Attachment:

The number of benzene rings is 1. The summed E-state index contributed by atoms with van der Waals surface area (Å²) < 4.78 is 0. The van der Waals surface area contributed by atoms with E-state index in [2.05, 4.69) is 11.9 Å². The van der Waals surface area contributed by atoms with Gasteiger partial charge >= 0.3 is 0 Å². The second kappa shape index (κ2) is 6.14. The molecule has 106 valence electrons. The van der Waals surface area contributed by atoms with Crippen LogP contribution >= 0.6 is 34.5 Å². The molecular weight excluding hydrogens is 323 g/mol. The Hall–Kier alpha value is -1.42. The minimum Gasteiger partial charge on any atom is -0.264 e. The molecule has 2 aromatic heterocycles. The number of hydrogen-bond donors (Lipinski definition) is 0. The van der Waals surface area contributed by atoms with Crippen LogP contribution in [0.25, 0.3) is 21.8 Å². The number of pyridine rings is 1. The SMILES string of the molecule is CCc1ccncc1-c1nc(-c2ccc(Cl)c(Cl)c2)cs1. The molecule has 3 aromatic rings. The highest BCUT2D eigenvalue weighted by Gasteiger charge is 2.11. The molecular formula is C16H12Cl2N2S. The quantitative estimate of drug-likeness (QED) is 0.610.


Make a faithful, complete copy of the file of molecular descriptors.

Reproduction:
The number of benzene rings is 1. The summed E-state index contributed by atoms with van der Waals surface area (Å²) < 4.78 is 0. The van der Waals surface area contributed by atoms with E-state index in [2.05, 4.69) is 11.9 Å². The van der Waals surface area contributed by atoms with Gasteiger partial charge >= 0.3 is 0 Å². The second kappa shape index (κ2) is 6.14. The molecule has 106 valence electrons. The van der Waals surface area contributed by atoms with Crippen LogP contribution >= 0.6 is 34.5 Å². The molecular weight excluding hydrogens is 323 g/mol. The Hall–Kier alpha value is -1.42. The minimum Gasteiger partial charge on any atom is -0.264 e. The molecule has 2 aromatic heterocycles. The number of hydrogen-bond donors (Lipinski definition) is 0. The van der Waals surface area contributed by atoms with Crippen LogP contribution in [0.25, 0.3) is 21.8 Å². The number of pyridine rings is 1. The SMILES string of the molecule is CCc1ccncc1-c1nc(-c2ccc(Cl)c(Cl)c2)cs1. The molecule has 3 aromatic rings. The highest BCUT2D eigenvalue weighted by Gasteiger charge is 2.11. The molecular formula is C16H12Cl2N2S. The quantitative estimate of drug-likeness (QED) is 0.610.